The cigarette lighter receptacle has an amusing name. In my automobile and many others that I've seen, the present form isn't actually usable for lighting cigarettes. Now it's a round hole in the dashboard with a cover that's labeled as a power outlet. Over time, cigarette lighter receptacles turned into dash holes. The users of an object emphasized the secondary applications of it until the object itself dropped its primary application. It changed meaning through inventive usage.
Software users can be expected to act the same. Software developers should accept that the users, acting like humans, will adapt by introducing their own concepts and assumptions to a "finished" project. As DDD advises, the key is their language. When they speak about the software, and therefore the underlying design or data model, their words throw attention onto their interpretation of the "problem domain". They might describe data groups/categories and store their evolving understanding with rigid entries, like attaching "special" semantics to product identifiers that start with "Q". They might take several hours to run a series of automated preexisting reports, stuff the conglomerated figures into a spreadsheet, and then generate a chart - additional work which could all be accomplished by a computer in a tenth of the time.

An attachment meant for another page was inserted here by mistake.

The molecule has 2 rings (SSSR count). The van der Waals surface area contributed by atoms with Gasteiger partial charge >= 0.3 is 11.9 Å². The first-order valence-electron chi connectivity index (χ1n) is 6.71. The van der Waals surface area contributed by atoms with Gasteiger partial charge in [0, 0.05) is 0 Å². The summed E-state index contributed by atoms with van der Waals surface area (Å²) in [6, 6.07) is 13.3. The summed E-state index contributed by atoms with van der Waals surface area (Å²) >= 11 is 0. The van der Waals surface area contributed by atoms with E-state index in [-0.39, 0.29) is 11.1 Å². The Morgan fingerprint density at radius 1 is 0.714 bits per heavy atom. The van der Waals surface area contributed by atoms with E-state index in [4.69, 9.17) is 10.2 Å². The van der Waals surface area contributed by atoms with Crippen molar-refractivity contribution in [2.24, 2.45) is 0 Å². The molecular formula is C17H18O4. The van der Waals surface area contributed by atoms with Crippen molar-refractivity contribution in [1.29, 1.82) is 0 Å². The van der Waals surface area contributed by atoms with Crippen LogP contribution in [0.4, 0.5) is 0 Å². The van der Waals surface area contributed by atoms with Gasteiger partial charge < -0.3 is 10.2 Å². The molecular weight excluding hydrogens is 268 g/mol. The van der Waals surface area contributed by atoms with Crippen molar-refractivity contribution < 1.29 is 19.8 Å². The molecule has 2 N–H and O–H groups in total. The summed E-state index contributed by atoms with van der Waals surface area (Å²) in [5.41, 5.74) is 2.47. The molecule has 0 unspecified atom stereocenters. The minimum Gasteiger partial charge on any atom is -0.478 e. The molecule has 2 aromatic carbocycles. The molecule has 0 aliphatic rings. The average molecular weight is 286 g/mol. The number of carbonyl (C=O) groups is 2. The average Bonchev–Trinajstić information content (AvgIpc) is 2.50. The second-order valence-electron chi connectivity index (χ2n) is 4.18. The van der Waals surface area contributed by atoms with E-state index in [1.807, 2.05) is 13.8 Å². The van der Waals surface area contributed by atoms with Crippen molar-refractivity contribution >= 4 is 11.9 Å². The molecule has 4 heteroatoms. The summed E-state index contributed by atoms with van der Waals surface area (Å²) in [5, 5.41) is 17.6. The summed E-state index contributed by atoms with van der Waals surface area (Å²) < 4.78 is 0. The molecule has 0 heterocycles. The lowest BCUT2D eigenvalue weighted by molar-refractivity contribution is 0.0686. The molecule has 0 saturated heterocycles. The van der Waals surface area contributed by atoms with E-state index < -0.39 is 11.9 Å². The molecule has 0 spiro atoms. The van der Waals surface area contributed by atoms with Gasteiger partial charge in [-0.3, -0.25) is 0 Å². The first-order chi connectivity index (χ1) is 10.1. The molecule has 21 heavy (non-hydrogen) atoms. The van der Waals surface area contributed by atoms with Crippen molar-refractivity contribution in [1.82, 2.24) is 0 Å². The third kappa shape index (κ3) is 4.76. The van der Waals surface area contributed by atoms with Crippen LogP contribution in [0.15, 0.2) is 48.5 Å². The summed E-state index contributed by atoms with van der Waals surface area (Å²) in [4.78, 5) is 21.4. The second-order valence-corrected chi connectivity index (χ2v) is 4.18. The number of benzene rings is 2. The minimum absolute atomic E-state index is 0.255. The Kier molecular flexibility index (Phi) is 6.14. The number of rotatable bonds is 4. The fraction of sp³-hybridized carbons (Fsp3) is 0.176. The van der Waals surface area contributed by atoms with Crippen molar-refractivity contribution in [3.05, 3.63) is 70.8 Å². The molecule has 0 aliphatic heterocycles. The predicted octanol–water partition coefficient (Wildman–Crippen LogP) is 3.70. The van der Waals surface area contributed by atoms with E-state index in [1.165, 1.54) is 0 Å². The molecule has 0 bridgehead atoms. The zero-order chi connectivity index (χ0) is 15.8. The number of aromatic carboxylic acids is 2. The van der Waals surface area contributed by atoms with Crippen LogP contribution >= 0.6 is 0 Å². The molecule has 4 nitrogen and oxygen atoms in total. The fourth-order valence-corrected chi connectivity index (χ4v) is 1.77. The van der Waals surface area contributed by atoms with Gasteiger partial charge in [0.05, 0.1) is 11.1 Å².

The point is, software in the hands (and brains) of users can easily become a dash hole: an original design that came to be viewed much differently in practice. Developers who don't meet the needs of users will be bypassed manually as time goes on. In some cases, this may be a good approach. Some changes in usage just don't justify substantial software modifications. However, to state the obvious, not everyone is a good software analyst. Ad hoc solutions, enforced not by the software but by scores of unwritten rules, are prone to causing data duplication due to no normalization, chaos due to employee turnover or mere human frailty, and tediousness due to not thinking thoroughly about the whole process.
Dash holes function as adequate power outlets. But imagine if irritating dash holes could've been replaced with something designed to serve that purpose.